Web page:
Several months ago a colleague and I were discussing our testing strategies for mortgage exams. We did not talk about studying or actual testing strategies, but instead focused on the best place to leave your keys before heading into the testing center so you don't need to empty your pockets or get a pesky locker. We also compared best times (seven minutes for 50 questions, no big deal) for passing our exams. At the tail end of the conversation I came to a revelation: I am a nerd, and younger Aaron would mock me relentlessly.
If you've ever met me, or have seen this website before it should be pretty evident that I am passionate about mortgages. As it turns out the mortgage business has been a great fit for me, but there's no question that it's a very odd business to find oneself in. Today I'm going to talk to you a bit about how I ended up being a mortgage nerd and why after nearly seven years in the business I still love it.
My original plan following graduation from college was to attend law school. I was so singularly focused on this path that I hadn't spoken to career services, hadn't written a resume, hadn't looked for job openings and really had no back up plan at all... law school was just what was next for me. I randomly was introduced to a friend of a friend who had just started with a (major) mortgage company in Cleveland and he was eager to talk about his experience, how great the company was, etc. He eventually persuaded me to apply and after sitting down with a recruiter and reviewing their income expectations for "good bankers" I signed up and started as a Junior Loan Officer 45 days after receiving my diploma.
What I hadn't realized in the interview process is just how much of a challenge I was going to be faced with. Turns out during all of my conversations with the fellow who referred me, the recruiters, as well as a couple of the managers there I hadn't really figured out that this was primarily a sales job. Turns out talking to people was a natural talent, however talking someone into saying "yes" required some work. After about a year of trying, falling on my face, and trying again I finally got to the point where I started to feel proficient in advising a client on loan options as well as asking for their business.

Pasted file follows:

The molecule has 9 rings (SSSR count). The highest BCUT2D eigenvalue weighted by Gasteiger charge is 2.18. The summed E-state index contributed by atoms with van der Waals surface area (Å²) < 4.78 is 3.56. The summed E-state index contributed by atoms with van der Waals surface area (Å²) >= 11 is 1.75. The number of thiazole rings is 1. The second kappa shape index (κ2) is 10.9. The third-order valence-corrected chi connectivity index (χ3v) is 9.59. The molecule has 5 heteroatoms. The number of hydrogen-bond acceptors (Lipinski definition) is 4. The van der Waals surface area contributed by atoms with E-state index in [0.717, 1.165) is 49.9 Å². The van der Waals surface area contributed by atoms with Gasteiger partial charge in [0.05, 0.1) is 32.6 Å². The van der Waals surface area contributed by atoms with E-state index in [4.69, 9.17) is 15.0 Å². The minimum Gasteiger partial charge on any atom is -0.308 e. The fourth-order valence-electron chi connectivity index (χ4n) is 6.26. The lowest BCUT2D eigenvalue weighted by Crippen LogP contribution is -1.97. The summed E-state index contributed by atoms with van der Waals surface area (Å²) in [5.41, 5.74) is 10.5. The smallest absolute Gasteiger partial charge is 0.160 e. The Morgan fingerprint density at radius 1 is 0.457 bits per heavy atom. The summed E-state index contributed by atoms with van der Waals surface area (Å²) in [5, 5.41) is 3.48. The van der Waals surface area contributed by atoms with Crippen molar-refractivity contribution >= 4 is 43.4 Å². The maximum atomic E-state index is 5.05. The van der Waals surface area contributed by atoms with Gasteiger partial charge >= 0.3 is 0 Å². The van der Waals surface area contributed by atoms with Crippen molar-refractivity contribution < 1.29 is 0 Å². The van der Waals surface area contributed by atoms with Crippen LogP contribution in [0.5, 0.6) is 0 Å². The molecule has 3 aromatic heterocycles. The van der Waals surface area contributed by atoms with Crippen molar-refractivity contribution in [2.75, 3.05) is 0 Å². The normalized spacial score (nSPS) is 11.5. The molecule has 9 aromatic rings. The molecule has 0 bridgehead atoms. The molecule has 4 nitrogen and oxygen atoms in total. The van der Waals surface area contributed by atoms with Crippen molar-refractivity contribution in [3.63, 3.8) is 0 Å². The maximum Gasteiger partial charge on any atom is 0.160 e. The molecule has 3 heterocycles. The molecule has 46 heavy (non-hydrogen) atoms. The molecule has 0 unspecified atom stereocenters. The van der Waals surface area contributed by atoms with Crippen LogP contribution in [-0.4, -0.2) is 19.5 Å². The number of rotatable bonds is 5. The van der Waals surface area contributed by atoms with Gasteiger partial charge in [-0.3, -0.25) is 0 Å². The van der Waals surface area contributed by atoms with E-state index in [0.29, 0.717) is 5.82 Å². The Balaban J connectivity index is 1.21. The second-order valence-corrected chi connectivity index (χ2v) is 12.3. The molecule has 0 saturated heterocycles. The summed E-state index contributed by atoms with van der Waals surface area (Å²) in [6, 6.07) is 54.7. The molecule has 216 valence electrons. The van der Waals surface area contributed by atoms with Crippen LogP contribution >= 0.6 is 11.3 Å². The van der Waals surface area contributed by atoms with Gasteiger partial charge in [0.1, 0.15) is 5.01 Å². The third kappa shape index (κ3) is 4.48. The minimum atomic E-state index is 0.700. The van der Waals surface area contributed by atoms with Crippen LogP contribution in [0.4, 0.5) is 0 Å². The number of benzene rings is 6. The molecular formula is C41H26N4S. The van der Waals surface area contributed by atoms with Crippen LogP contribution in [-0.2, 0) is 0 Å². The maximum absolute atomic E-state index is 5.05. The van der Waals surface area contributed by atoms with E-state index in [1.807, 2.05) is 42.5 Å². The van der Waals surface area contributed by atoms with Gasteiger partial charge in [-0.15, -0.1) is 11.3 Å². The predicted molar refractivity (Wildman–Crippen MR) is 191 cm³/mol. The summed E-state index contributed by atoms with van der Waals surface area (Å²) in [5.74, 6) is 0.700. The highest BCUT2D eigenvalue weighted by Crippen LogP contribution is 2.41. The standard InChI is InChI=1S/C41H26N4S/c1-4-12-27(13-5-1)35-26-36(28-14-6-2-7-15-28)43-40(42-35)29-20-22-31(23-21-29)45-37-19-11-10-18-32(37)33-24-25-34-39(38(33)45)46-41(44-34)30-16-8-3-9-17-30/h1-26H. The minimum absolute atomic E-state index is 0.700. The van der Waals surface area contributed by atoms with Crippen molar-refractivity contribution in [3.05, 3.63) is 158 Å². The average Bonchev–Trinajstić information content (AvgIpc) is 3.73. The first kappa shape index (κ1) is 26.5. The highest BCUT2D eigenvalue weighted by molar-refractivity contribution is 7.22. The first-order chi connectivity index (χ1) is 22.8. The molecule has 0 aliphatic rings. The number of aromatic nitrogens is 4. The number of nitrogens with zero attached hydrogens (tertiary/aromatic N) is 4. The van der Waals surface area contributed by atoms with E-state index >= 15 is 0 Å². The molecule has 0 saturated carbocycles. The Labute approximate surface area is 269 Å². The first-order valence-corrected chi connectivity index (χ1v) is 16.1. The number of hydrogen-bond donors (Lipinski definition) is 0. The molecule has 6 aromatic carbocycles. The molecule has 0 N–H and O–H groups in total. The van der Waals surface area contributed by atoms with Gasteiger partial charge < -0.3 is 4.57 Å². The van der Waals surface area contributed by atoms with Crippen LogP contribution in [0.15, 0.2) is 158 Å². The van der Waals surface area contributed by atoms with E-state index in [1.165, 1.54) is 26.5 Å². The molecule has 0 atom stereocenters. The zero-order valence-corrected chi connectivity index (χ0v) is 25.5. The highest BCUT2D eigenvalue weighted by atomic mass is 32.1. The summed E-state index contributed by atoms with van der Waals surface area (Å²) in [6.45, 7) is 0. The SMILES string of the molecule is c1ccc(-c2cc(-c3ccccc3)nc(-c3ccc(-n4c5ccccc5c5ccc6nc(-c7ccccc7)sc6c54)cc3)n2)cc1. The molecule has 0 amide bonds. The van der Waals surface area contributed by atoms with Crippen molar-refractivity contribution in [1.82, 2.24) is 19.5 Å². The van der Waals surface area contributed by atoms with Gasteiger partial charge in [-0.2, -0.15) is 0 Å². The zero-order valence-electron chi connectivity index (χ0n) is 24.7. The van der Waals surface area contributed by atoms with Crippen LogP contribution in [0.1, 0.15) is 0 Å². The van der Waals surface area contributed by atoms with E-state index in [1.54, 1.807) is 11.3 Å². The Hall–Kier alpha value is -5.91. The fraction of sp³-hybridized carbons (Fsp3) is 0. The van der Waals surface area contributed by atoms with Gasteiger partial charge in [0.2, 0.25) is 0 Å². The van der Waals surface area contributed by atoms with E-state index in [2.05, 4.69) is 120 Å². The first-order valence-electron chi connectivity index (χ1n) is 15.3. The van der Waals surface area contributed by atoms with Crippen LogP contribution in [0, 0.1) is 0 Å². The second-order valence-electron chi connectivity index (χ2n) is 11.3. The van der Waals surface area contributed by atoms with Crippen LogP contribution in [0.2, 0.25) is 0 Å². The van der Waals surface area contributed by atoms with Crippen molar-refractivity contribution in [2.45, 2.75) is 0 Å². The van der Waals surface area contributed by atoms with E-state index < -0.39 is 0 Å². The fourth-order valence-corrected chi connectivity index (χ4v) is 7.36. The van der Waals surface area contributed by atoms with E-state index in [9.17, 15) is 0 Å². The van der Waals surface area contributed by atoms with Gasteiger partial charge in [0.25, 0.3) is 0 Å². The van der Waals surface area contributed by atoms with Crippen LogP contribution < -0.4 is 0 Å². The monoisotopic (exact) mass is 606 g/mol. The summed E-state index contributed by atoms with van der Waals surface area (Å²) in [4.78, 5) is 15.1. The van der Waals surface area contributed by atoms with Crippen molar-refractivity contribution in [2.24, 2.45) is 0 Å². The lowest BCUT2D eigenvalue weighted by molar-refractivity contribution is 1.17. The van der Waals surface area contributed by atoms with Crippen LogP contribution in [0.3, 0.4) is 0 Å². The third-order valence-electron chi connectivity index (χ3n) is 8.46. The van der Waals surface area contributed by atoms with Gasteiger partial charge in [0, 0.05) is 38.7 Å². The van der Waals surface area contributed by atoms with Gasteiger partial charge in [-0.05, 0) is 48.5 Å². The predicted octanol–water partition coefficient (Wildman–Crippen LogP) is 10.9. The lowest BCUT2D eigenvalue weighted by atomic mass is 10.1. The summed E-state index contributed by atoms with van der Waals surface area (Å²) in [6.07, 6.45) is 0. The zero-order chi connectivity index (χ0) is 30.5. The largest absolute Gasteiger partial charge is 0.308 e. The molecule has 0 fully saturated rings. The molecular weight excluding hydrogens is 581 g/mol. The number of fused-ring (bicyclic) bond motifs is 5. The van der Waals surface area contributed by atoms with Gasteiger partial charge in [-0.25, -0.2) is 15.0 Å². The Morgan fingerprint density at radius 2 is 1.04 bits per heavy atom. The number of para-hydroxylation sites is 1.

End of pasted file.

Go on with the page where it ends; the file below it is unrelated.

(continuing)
About two years ago I started interviewing new candidates to become Loan Officers and so came up with what I felt were the best parts about the mortgage business. This is of course only my opinion and I'm sure 100 different mortgage folks would give you 100 different answers, but for better a worse, here's why I've remained a mortgage nerd for my entire professional career.
1. You get to talk to different kinds of people
I really enjoy getting to know people and this industry has afforded me the opportunity to speak with all different types of people from every part of the country. Last summer we had both a world-class surgeon and a literal coal miner in the pipeline at the same time. It's been a great way to be become familiar with people that I simply never would have had the opportunity to speak with.
2. You get to help people
As long as I can remember a big part of my life has always revolved around helping other people... this all started for me when my dad was seriously injured at work. I realized at a very young age that helping people get what they want is very rewarding. The reason, then, that the mortgage business has been such a great fit for me is because I get to speak to many different types of people (see bullet point one) and my intention is always to help them, whether that means buying a new home or saving money on an existing mortgage.
3. There's always more to learn
I literally learn something new in this business every day. As I mentioned briefly above it took me about a year to become comfortable "selling." Next I learned lending guidelines, then I learned how to process a loan, then I learned how to underwrite a loan, then I learned more guidelines, then I learned the secondary market, then I learned how to recruit, then I learned.... well, you get the idea.
In summary, while it certainly was not my boyhood dream to become a mortgage professional, it turns out that mortgages are not cool and neither am I.